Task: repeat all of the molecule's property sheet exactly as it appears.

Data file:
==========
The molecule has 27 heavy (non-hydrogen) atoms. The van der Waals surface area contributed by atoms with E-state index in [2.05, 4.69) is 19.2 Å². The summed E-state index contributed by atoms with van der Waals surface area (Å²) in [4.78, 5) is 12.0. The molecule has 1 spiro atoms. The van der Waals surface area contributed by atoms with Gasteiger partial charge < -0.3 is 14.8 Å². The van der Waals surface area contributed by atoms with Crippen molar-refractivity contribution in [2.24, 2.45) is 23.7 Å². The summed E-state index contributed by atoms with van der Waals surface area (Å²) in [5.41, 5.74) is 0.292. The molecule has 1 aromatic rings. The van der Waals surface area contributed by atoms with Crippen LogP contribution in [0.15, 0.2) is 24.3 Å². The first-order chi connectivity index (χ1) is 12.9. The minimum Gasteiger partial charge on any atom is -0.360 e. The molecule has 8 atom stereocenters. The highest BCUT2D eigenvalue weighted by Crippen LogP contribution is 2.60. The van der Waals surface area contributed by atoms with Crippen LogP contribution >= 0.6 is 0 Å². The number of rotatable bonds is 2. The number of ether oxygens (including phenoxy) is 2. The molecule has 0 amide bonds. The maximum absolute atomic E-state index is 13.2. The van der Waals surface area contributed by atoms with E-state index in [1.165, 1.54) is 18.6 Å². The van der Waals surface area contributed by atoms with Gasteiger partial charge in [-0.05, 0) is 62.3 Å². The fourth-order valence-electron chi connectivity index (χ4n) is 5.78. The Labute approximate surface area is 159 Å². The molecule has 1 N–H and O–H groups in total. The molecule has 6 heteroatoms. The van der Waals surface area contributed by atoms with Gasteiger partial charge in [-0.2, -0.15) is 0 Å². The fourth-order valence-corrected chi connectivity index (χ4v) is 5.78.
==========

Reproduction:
The molecule has 27 heavy (non-hydrogen) atoms. The van der Waals surface area contributed by atoms with E-state index in [2.05, 4.69) is 19.2 Å². The summed E-state index contributed by atoms with van der Waals surface area (Å²) in [4.78, 5) is 12.0. The molecule has 1 spiro atoms. The van der Waals surface area contributed by atoms with Gasteiger partial charge < -0.3 is 14.8 Å². The van der Waals surface area contributed by atoms with Crippen molar-refractivity contribution in [2.24, 2.45) is 23.7 Å². The summed E-state index contributed by atoms with van der Waals surface area (Å²) in [5.41, 5.74) is 0.292. The molecule has 1 aromatic rings. The van der Waals surface area contributed by atoms with Crippen LogP contribution in [0.15, 0.2) is 24.3 Å². The first-order chi connectivity index (χ1) is 12.9. The minimum Gasteiger partial charge on any atom is -0.360 e. The molecule has 8 atom stereocenters. The highest BCUT2D eigenvalue weighted by Crippen LogP contribution is 2.60. The van der Waals surface area contributed by atoms with Crippen LogP contribution >= 0.6 is 0 Å². The number of rotatable bonds is 2. The number of ether oxygens (including phenoxy) is 2. The molecule has 0 amide bonds. The maximum absolute atomic E-state index is 13.2. The van der Waals surface area contributed by atoms with E-state index in [1.165, 1.54) is 18.6 Å². The van der Waals surface area contributed by atoms with Gasteiger partial charge in [-0.05, 0) is 62.3 Å². The fourth-order valence-electron chi connectivity index (χ4n) is 5.78. The Labute approximate surface area is 159 Å². The molecule has 1 N–H and O–H groups in total. The molecule has 6 heteroatoms. The van der Waals surface area contributed by atoms with Gasteiger partial charge in [-0.2, -0.15) is 0 Å². The fourth-order valence-corrected chi connectivity index (χ4v) is 5.78.